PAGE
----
Demodicosis (red mange) is a skin disease caused by a small mite not visible to the naked eye. This mite lives down in the root of the hair. All normal dogs have a small population of mites, but only certain animals will get a disease from mite overgrowth. In some cases, the tendency to develop demodectic mange runs in families.
The disease is seen in TWO FORMS in dogs. There is a localized form where only small areas of the skin are affected, and a generalized form where the majority of the body and/or the feet are involved. Symptoms include loss of hair and reddening of the skin. Affected areas may be scabby, crusty and sometimes itchy. Skin infections due to damage by the mite are common. Skin infections can become so severe that they threaten a dog's life, with ulcers, swelling and fever. Juvenile-onset generalized demodicosis is a familial disease and affected dogs and their parents should not be bred. Diagnosis of demodectic mange is made by examining debris from deep skin scrapings under the microscope. Dogs with generalized disease also require further testing for underlying health problems.
Treatment of demodectic mange depends on the patient's age and the severity of the disease. In the localized form, the dog may heal on its own. Many times a cream or gel will be used to aid in healing. It is important that dogs with the localized form be observed for a worsening of the condition or spread to other areas. Dogs that are intended for breeding should be observed without treatment to be sure the generalized form does not develop. Infrequently the topical medication may cause the affected areas to look worse before the areas begin to heal. If a skin infection is present, antibiotics will be needed.
Dogs with generalized demodicosis may require intensive treatment with amitraz (Mitaban®) dips or oral medications. If a skin infection is present, antibiotics will be needed.
Mitaban dip is the only FDA-approved drug for this disease. WHOLE BODY CLIPPING is required throughout treatment so that the dip solution can reach the mite down in the hair follicle. Dips are usually preceded by a medicated shampoo to fight infection. The Mitaban is packaged in individual dosing vials of concentrate which is diluted in water just prior to applying to the patient. Side affects of Mitaban can be encountered, especially in small dogs, including sedation, decrease in body temperature, loss of appetite, vomiting and diarrhea. Treatment with an antidote, yohimbine, can be used to decrease the severity of some side effects. Dips are usually applied either weekly or every two weeks according to the veterinarian's prescription. We generally recommend that dips be applied by grooming technicians in the veterinarian's hospital.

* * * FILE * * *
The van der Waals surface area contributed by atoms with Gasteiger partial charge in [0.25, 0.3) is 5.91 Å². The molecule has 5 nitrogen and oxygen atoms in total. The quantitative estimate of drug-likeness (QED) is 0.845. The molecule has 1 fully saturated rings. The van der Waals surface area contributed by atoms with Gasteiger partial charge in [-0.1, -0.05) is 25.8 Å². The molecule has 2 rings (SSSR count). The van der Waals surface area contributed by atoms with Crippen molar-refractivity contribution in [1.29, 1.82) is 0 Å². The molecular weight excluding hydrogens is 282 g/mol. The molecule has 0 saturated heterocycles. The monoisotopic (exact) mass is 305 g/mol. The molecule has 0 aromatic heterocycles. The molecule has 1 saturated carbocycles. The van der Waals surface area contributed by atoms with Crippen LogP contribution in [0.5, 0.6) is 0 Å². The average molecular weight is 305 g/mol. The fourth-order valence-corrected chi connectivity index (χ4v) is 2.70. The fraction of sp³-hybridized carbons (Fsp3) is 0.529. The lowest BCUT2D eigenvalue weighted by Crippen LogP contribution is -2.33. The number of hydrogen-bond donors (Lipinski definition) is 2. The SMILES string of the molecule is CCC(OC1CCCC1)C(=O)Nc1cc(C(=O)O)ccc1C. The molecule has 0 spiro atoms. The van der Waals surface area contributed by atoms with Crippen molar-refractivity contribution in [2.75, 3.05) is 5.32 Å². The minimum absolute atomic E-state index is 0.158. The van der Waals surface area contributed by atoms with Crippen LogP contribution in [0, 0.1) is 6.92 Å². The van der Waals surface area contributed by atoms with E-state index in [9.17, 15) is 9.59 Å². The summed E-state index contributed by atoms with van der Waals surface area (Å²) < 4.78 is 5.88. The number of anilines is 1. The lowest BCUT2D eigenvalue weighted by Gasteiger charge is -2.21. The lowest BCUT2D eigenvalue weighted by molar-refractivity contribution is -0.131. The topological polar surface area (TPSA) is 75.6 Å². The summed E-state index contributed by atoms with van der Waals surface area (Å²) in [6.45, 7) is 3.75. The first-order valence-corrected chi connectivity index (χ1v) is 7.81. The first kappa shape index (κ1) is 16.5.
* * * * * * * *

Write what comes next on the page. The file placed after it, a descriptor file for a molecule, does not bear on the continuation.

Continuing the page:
If no severe side affects are seen, treatment will be continued until repeated skin scrapes reveal no mange mites (typically 6 to 9 treatments) and for one more month after that. Scrapings will be performed every 2 to 4 weeks to evaluate response to treatment. Occasionally, another form of amitraz (Taktic®) is chosen because of lack of availability of Mitaban (but it is not an approved formulation). Different dilution instructions are required for Taktic.
Ivermectin or Milbemycin Treatment: Some dogs are very sensitive to amitraz and others do not respond even after many months of therapy. For these dogs, veterinary dermatologists often turn to extra-label use of oral parasiticides that can be used for generalized demodicosis. Ivermectin is available as a cattle worming agent (Ivomec® and generics) and milbemycin is available as a heartworm preventive pill (Interceptor®) for dogs. At very high daily dosages, these can be used to treat generalized demodicosis successfully in a majority of cases.
NOTE: Some Collies and other English breed herding dogs such as Australian shepherds, Border collies, Shelties, and Old English Sheepdogs have a nervous system sensitivity to high dose ivermectin and should not be treated with this drug except in unusual circumstances under the direct supervision of a veterinarian, who will build up to the needed dose very slowly. For mixed breed dogs of unknown lineage, the ivermectin rule is "White feet, don't treat!"
At our hospital, our policy is that all generalized demodicosis patients be neutered as soon as their disease is under control. This is in the best interest for your dog since stress (breeding, heat cycles) can cause recurrence of the disease. This policy is intended to reduce the incidence of this hereditary disease in purebred dogs.